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Noahpinion on John Cochrane: Explaining That There Are No Dynamic Laffer Effects

Noahpinion:

Noahpinion: A real Laffer: AOne more short note on John Cochrane's paper…. A "dynamic Laffer effect" is a permanent effect of tax rates on growth rates…. Cochrane… suggests a value of "only" -0.02…. Sounds small and insignificant, right? It makes sense that taxes have some negative effect, however small, on the rate of growth, right?

Except it doesn't make sense. If taxes change the long-term growth rate, then tiny differences in tax rates between countries will, over a long enough time scale, cause countries' incomes to diverge. A country with a 10.01% tax rate will eventually become infinitely richer than a country with a 10% tax rate.

But you don't need to invoke infinity to see how silly this is. Here's a numerical example. The United States takes in about 27% of our GDP in tax revenue. Using Cochrane's numbers, a country that took in only 6% of its GDP in tax revenue would - all else being equal - grow about 3% per year faster than us, year after year. In a mere 24 years, that country would be twice as rich as us. After a century, they would be 19 times as rich as us. That's about the same as the current disparity between us and sub-Saharan Africa.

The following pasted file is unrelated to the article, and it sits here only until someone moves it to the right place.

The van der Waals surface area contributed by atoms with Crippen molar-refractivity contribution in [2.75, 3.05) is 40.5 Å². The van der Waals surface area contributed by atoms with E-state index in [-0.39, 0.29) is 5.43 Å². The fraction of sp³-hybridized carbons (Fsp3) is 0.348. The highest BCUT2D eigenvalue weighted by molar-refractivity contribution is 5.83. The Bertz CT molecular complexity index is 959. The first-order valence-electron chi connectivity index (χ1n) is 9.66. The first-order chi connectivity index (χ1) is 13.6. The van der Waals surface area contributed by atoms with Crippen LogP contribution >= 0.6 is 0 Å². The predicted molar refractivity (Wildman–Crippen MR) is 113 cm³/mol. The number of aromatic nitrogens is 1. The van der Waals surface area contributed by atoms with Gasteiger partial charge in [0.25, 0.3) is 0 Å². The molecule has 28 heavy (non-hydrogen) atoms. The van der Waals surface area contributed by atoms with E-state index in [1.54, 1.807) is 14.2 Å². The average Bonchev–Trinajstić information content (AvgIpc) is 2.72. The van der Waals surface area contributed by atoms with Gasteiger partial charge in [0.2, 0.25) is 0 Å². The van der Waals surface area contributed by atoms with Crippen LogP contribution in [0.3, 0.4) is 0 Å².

In other words, dynamic Laffer effects can't exist, because, as a physics prof of mine liked to say, "then the Universe would explode." Tiny differences in tax rates among rich nations would eventually add up to massive differences in wealth, and we'd see exponential divergence instead of the convergence that we see in the real world. The nonexistence of dynamic Laffer effects is a stability condition of growth theory.

And yet the existence of these Universe-exploding effects is absolutely central and crucial to conservative policy ideas.

Noahpinion certainly can play this game. But a lot of other people, it seems, cannot...

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